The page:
Feeding ecology and diet

Almost all ascidians are filter feeders. The cilia lining the stigmata on the pharyngeal wall constantly pump water with suspended organic particles through the branchial sac. This feeding method is called active filtration: an ascidian expends energy to create a steady flow of water through the branchial sac. With the filtration membrane, a constantly moving mucous sheet on the inner surface of the branchial sac, ascidians are able to capture very fine organic particles including bacteria and phytoplankton. The species living in water with higher concentrations of suspended particles usually have more complex and dense branchial sacs; the stigmata in these species typically are small and numerous, and high branchial folds increase the branchial surface.

At great depths, water contains very little organic matter. Ascidians having the usual type of branchial sac, with ciliated stigmata, are very small in size there. Some deepwater species, such as Culeolus, have lost true ciliated stigmata; the branchial sac in such species resembles a loose net made by the crossing vessels, without tissue between them. These branchial sacs have less resistance to water flow than do the dense filters of shallow-water ascidians. These species typically have very large, widely opened branchial siphons oriented to the water current, allowing so-called passive filtration: water passes through the branchial sac without any muscular action or beating of the cilia, thus saving energy. Such highly adapted abyssal species often are large. Ascidians of the family Octac-nemidae have a mixed diet. Some of them apparently can catch small swimming invertebrates with their large, bilobed branchial siphons.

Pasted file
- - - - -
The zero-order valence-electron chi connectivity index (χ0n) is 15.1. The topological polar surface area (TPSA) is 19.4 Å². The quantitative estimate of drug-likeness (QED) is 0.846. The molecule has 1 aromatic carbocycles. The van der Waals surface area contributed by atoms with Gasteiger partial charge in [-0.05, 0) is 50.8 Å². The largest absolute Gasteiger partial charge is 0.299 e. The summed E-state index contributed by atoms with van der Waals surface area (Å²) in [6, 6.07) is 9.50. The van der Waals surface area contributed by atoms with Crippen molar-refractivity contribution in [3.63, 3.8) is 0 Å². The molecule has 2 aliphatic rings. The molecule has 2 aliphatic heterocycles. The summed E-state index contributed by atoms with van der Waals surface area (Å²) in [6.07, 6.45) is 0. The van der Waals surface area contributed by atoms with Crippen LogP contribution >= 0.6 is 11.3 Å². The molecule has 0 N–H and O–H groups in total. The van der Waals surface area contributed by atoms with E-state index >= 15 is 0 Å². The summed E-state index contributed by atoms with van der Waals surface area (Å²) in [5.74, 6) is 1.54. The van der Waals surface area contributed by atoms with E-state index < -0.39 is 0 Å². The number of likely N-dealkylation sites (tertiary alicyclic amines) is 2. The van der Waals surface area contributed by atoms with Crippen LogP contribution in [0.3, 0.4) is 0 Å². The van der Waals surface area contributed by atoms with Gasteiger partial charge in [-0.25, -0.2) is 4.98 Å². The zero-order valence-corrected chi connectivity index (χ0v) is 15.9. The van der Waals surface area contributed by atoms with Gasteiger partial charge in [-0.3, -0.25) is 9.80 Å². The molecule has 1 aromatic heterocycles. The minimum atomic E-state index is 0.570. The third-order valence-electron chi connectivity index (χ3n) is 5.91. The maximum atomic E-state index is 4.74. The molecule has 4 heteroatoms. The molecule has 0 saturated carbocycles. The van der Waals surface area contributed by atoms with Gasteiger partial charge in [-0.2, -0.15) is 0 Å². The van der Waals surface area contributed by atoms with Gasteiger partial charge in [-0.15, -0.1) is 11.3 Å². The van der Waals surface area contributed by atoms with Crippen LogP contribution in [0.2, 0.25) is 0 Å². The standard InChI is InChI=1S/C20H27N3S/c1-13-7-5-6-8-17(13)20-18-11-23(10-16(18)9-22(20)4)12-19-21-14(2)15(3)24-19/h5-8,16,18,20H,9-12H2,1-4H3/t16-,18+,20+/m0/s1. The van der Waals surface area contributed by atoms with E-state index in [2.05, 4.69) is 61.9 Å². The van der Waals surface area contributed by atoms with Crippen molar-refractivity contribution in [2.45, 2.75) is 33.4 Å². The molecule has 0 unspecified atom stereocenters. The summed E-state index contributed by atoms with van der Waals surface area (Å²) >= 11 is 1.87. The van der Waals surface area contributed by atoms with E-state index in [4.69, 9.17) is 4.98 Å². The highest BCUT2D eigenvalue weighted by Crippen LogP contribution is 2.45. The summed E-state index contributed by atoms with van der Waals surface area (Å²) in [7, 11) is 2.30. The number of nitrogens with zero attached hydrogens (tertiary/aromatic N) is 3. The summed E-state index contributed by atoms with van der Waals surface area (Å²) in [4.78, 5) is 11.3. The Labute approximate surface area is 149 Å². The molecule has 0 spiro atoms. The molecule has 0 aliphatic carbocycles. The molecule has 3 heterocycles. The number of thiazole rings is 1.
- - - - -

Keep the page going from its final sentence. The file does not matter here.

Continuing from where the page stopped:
Essentials of Human Physiology

Essentials of Human Physiology

This ebook provides an introductory explanation of the workings of the human body, with an effort to draw connections between the body systems and explain their interdependencies. A framework for the book is homeostasis and how the body maintains balance within each system. This is intended as a first introduction to physiology for a college-level course.

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